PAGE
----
‘No-dig’ gardening expert on weeds: Method promotes ‘essential’ environment for plants

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Weeds sprout up among your ornamental plants and vegetables, competing with them for essential nutrients from the soil. Often people opt to dig up these weeds, but this can damage your garden some experts claim.

Ellen Mary is a gardening expert and author of The Joy of Gardening. She hosts the Plant Based Podcast and subscribes to a “no-dig” gardening method.

The gardener takes a more natural approach to weeds, explaining the plants – traditionally hated by gardeners – can be hugely beneficial.

Ellen told Express.co.uk: “Every single weed on the planet has a reason for being there.”

The gardener, who shared her October jobs for the garden with Express.co.uk recently, does not dig weeds out in her garden. 

What is no-dig gardening?

No-dig gardening involves not removing weeds by digging them out but instead laying down a mulch.

This means the weeds die back under the organic matter and their helpful nutrients are absorbed into the soil.

BBC’s Gardeners’ World presenter Mark Lane is also an advocate of mulching, explaining its benefits to Express.co.uk.

He said: “The best things for mulch are wooden bark, homemade compost – if it’s really well-rotted – and a thing called leaf mould, which you make by collecting your own leaves in a compost box.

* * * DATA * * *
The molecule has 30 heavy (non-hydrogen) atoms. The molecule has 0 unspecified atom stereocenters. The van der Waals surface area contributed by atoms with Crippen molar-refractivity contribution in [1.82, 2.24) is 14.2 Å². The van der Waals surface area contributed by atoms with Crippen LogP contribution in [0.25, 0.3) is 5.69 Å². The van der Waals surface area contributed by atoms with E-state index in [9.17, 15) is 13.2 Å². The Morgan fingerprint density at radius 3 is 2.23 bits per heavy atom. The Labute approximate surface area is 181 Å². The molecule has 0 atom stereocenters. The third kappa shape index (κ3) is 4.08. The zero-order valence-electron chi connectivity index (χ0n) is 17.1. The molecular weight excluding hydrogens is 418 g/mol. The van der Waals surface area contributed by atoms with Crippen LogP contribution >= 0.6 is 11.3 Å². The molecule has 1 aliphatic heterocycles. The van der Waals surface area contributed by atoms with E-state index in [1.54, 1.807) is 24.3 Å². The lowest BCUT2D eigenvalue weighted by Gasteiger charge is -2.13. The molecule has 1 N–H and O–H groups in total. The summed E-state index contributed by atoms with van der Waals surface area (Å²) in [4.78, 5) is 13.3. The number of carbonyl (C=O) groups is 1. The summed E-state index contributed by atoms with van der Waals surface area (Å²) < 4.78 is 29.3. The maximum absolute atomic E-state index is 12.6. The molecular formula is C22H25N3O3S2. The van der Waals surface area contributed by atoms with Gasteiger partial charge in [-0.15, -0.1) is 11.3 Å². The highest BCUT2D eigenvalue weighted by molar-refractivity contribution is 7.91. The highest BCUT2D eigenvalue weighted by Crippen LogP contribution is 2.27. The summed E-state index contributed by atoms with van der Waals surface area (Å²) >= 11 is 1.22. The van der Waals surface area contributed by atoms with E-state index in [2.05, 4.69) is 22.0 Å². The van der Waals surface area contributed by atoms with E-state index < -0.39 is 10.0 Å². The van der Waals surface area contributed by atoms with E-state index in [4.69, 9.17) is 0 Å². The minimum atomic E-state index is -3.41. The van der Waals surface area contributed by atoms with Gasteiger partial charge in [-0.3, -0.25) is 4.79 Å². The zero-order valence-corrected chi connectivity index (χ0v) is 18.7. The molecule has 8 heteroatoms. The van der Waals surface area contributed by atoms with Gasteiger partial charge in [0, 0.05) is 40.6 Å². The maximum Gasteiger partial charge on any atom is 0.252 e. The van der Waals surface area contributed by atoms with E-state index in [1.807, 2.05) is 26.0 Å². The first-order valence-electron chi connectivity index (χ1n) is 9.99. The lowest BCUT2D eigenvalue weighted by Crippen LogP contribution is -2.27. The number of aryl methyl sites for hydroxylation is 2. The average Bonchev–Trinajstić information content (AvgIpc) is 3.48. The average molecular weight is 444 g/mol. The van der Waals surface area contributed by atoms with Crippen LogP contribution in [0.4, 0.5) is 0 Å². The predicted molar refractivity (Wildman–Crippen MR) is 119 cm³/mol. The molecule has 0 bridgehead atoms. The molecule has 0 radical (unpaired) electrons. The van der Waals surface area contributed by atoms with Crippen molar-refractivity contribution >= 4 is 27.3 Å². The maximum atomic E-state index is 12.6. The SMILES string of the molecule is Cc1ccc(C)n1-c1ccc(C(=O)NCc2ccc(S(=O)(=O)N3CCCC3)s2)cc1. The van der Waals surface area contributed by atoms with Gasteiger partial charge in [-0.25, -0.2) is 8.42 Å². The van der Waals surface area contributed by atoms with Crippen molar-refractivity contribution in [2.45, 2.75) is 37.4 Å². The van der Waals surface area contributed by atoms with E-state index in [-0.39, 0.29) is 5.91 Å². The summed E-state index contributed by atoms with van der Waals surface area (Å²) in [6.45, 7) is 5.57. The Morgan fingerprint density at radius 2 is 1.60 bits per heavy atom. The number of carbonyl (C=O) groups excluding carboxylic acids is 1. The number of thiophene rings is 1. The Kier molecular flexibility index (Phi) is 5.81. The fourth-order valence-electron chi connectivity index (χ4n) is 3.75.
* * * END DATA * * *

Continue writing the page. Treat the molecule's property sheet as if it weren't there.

“Now the whole idea about putting a thick layer of that down is basically stopping the light to the soil, which means that any other weeds that might still be in the soil can’t grow because they’ve got no light that they can get to.”

Some argue soil is disrupted by pulling up weeds, as well as the wildlife living in the soil.

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Ellen said: “Generally, my method of gardening is no-dig and that means every year I put a layer on top of my soil.

“I don’t dig into the soil I just layer it.”

She pointed out weeks are useful for the garden, dubbing some “brilliant”.

She said: “A stinging nettles, of course, their flowers are really important for pollinators.

“Dandelions are actually essential, you can eat them and you can also make tea from them, which is full of antioxidants, vitamins and minerals.”

Ellen keeps weeds down with mulch in the areas where she grows vegetables and keeps space free in her garden to grow beneficial weeds.

Dandelions help nearby plants by attracting pollinators to the garden, keeping your other plants thriving.

Clover flowers, which grow among plants like cabbage and broccoli, do a similar job.

Besides edible weeds, others can help improve the garden for your plants.

Nightshade helps to break up the soil, so roots can grow deeper.

Mark Lane recently dished out a tip for how to kill slugs involving cheap beer. 

Discussing tips to eradicate the pests from your garden, Mark said: “Slugs are really attracted to the yeast in beer, the sugar in it.”

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